Idempotency – learn it, live it, love it

Idempotency is a way of life for IT automation. You need to understand it, and then live by it when you write automation code. So what is it? To quote the Ansible Glossary, an operation “is idempotent if the result of performing it once is exactly the same as the result of performing it repeatedly without any intervening actions.” The upshot is that you can run your playbooks multiple times and the final result should remain the same – targeted servers will be in their “desired state”.  If your playbook fails on a small set of servers, you can fix the issue and then run your playbook again. Since the playbook is idempotent, targeted servers should be in the “desired state” and no other changes will occur.

What’s in a name?

Please, please, please always name your tasks. This seems really silly and almost like asking you to add comments to your code, but it is important to write a human-readable name for your task so that others can understand what should be happening in this task. Follow these simple rules:
  1. Do not write traditional programming comments, for example “# this is a comment”, in your Ansible Playbooks. Remember Ansible is not a programming language, it’s an automation tool.
  2. Instead, use the “Name” to describe the Play or Task using human readable explanations. Describe your intentions but try to refrain from having it too technical.
The biggest value with using the “Name” property on each Play or Task is that this information is displayed when running the Playbook. This helps with diagnosing Playbooks.  Comments, however, are not displayed in the run output. My experience has been that playbooks/roles/tasks are written by many people in the company (let’s start with Dev and Ops teams) and generally we need to know what our intentions are for each task.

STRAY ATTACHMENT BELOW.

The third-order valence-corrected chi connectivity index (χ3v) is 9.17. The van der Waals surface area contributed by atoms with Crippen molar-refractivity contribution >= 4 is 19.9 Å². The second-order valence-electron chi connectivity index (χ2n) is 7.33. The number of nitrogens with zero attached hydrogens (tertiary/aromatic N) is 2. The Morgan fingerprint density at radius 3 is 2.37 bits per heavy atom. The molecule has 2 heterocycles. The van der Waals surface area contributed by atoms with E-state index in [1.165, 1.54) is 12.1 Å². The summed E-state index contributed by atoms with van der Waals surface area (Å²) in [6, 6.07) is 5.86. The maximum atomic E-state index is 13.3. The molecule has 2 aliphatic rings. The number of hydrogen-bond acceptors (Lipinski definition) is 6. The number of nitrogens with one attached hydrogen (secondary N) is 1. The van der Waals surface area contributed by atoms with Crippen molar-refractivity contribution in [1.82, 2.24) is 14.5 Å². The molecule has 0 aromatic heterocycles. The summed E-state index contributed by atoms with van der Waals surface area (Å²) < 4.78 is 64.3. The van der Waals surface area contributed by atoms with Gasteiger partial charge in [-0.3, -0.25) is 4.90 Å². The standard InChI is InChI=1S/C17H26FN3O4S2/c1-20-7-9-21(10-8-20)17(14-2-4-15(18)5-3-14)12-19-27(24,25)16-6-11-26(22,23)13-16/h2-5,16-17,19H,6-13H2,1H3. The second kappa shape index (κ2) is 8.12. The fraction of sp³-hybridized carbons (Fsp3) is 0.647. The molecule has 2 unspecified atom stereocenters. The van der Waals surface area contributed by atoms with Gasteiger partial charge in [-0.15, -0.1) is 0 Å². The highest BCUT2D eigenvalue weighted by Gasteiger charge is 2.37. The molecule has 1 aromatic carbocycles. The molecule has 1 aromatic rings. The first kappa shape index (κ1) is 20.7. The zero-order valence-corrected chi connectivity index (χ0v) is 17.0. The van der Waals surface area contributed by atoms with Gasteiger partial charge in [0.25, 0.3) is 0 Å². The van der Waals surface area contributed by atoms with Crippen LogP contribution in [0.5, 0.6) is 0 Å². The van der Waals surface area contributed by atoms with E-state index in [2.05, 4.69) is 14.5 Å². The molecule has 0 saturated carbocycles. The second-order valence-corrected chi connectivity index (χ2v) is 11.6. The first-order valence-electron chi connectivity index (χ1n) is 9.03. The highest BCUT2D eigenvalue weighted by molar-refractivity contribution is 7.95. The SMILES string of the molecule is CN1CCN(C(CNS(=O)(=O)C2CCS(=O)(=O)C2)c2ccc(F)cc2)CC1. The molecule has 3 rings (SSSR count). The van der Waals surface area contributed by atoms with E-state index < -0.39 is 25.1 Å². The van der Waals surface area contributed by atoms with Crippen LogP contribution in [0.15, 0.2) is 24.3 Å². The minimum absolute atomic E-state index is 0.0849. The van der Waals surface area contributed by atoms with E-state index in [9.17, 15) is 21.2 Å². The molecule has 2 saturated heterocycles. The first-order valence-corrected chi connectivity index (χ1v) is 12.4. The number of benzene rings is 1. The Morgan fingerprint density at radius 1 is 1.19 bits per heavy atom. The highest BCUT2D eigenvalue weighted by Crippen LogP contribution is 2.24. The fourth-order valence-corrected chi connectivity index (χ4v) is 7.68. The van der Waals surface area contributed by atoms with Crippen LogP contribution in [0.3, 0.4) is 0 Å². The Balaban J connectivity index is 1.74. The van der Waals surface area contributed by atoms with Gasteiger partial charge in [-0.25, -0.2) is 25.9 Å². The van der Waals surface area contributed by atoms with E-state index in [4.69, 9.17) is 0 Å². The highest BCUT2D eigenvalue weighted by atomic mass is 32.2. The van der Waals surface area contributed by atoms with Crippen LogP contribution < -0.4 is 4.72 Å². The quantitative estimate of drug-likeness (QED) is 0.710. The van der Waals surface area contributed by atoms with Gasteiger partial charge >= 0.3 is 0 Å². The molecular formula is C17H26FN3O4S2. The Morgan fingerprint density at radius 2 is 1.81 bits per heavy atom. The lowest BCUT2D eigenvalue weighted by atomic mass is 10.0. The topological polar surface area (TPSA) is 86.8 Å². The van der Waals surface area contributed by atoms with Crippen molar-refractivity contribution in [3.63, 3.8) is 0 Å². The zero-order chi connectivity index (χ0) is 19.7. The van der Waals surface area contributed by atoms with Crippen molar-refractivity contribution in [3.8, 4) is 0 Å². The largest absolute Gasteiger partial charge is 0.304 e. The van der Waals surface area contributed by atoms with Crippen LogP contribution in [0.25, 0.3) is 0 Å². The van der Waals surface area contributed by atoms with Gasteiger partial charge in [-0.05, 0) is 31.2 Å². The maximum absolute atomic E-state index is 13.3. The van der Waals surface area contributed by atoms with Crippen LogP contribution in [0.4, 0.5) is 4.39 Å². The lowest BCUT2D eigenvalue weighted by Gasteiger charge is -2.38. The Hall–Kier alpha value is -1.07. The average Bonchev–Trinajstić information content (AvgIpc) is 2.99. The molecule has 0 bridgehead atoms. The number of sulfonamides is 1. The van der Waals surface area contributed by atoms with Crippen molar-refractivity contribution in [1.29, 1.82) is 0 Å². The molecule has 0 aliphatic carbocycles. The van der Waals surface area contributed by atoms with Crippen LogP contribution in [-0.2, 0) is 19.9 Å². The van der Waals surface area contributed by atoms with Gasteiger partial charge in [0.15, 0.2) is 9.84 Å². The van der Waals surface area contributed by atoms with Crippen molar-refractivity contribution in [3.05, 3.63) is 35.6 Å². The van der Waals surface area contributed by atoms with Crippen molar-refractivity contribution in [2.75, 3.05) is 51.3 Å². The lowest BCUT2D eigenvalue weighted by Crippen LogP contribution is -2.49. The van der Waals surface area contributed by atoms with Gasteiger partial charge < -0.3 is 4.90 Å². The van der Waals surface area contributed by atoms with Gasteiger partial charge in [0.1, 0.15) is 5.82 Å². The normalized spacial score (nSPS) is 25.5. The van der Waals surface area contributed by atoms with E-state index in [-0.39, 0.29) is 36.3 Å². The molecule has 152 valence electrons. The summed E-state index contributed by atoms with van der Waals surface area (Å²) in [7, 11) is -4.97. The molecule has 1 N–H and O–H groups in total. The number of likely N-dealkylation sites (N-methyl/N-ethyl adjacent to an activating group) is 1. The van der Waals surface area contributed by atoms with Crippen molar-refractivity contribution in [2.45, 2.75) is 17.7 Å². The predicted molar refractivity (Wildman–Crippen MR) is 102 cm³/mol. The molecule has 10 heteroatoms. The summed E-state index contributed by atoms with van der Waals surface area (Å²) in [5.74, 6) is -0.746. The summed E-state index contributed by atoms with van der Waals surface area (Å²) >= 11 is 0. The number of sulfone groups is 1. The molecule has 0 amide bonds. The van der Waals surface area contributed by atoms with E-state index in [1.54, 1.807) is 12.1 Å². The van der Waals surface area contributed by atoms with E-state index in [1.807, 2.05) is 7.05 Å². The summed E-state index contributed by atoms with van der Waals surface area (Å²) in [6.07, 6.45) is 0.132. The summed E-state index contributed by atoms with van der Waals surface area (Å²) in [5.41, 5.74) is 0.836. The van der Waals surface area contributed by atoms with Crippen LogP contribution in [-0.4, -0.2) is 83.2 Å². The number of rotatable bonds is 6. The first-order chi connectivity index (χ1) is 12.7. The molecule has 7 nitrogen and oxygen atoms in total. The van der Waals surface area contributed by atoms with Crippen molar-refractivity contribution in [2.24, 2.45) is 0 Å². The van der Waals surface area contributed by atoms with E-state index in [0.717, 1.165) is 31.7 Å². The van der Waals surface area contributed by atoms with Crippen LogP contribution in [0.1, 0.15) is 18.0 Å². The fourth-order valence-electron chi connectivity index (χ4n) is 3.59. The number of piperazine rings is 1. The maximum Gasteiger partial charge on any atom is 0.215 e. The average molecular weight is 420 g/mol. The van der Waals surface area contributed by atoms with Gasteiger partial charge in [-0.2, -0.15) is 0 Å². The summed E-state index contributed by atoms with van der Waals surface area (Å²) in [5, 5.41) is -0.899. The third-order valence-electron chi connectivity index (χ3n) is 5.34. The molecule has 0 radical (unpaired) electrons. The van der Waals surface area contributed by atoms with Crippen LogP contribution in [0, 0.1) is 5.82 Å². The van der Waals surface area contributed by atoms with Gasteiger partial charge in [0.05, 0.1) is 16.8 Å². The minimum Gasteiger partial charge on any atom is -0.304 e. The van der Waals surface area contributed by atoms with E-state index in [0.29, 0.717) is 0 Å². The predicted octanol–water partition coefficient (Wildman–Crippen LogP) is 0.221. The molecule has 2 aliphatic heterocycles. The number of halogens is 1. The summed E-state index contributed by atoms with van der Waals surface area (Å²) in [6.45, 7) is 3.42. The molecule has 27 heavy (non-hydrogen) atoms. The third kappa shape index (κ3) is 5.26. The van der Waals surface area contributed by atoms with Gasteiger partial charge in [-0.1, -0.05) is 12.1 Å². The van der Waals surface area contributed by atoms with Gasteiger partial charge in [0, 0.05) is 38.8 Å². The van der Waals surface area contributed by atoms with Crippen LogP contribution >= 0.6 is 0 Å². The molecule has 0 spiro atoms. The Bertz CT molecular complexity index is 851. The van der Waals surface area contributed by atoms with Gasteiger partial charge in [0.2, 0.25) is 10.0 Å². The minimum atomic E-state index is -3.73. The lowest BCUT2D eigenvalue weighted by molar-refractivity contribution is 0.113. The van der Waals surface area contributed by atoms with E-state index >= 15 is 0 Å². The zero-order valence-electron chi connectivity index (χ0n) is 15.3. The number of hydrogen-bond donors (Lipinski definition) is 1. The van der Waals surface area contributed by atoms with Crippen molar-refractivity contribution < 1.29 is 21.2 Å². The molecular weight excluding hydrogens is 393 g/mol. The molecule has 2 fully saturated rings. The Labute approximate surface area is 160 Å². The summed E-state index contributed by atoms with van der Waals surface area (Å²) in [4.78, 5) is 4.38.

Variable Naming and Precedence

Be careful when naming your variables within your Inventory, Playbooks and Ansible Roles. Remember, Ansible assigns every variable to a specific host (know as Host Variables). So be careful using generic names for your variables like ‘java_path: /my/path’. Chances are another application on the same host uses Java and has a different path.  Often times, multiple applications will exist on the same host but use different versions of Java that are located in different paths. Choose distinct names for variables, prefix custom variables using your company name and make them human-readable too. For example, the ABC company created custom inventory variables for an application called AppOne that uses version Java 1.8.   abc_appone_java_path: "/opt/appone/java"
abc_appone_java_version: "1.1"

Don’t be a copy-paster

Let me clarify this one. Do the right thing and create roles that can be reused, rather than copying and pasting things from one playbook to another. That way, you can edit the role once and dependencies will be automatically using the latest version, rather than hunting for outdated directives or suffering unexpected behavior when running a playbook months later.

Love thy environment

Use any IDE you want with Ansible. After all, it’s simply YAML syntax. However, you should have an IDE that can help you do your job with ease. Here’s some features I consider critical for an IDE when creating Ansible roles and playbooks:
  • YAML syntax highlighting and lint support
  • Python syntax highlighting and lint support – Ansible is written in Python, and believe me you will need to review the source code sometimes
  • Integrated Version Control system
  • JIRA integration – you can manage the changes to multiple tickets at one time
  • Powerful Find & Replace – often you will need to change, remove or move that Ansible variable from multiple sources and you need to search and find all references
  • Ruby language support – if you intend to also edit Vagrant files
  • Groovy language support – if you intend to code your Jenkins jobs